Most Americans are still not persuaded to buy electric cars despite the federal government’s multibillion-dollar push to promote the vehicles.
A majority 54% of American adults think electric cars are not practical, compared to 28% who say they are practical for most drivers, found the latest Rasmussen Reports national telephone and online survey.
Broken down by party affiliation, 66% of Republicans, 46% of Democrats and 51% of unaffiliated voters said electric cars are not practical.
The Department of Transportation intends to spend almost $5 billion over five years to help states create a network of electric vehicle charging stations.
Meanwhile, a whopping 69% of Americans think most cars will likely still run mostly on gasoline a decade from now, including 37% who say it’s “very likely” that gasoline-powered vehicles will still be the norm in 10 years, according to the survey.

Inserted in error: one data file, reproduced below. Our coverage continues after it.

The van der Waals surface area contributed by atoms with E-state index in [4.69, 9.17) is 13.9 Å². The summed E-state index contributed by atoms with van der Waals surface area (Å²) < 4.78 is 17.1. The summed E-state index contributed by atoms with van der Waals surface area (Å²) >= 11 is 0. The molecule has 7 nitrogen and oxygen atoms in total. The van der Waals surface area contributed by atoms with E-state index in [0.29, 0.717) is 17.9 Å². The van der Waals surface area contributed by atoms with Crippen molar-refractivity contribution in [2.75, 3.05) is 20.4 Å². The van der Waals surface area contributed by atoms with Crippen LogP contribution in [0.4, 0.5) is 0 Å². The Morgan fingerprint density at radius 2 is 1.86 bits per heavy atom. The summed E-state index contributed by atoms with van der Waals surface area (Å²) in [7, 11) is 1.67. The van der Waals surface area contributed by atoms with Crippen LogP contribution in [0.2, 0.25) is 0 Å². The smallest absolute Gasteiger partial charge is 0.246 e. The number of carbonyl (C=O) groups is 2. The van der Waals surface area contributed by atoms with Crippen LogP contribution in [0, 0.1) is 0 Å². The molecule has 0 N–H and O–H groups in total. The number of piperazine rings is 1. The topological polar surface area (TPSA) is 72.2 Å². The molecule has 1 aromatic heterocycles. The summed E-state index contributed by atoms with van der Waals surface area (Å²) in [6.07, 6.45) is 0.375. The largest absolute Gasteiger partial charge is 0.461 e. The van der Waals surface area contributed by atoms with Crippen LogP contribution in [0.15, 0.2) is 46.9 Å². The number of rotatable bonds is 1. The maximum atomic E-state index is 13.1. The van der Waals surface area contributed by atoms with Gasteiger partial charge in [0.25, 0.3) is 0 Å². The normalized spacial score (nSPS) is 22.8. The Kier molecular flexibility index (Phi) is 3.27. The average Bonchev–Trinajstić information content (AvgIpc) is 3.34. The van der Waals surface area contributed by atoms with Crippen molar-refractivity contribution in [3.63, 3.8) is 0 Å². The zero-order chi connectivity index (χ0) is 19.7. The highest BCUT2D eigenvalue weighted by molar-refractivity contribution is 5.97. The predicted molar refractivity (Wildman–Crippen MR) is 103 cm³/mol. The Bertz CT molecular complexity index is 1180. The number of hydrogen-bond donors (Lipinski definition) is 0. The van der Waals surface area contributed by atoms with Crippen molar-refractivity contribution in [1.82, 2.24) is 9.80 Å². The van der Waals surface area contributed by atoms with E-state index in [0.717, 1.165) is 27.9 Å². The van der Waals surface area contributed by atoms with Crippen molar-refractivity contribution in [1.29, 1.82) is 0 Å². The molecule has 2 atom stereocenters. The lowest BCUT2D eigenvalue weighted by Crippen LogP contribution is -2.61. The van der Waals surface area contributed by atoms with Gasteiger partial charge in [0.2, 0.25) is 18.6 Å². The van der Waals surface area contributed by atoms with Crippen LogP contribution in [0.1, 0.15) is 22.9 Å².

Just 23% think that it is unlikely that most cars will still be powered by gasoline in 2032.
The numbers, which are similar to what the same pollsters found in March, come at a time when California moved forward with plans to ban the sale of new gas-powered cars by 2035. Several other Democrat-run states are expected to follow California’s lead.
The regulation on new gas-powered vehicles does not apply to used cars or prohibit using current gas-powered cars.
In Virginia, which by law adopts California fuel-efficiency standards, Gov. Glenn Youngkin has vowed to fight the rule agreed to by his Democratic predecessor.
The Rasmussen survey of 1,000 adults was conducted on Aug. 17-18. The margin of error is plus or minus 3 percentage points with a 95% level of confidence.
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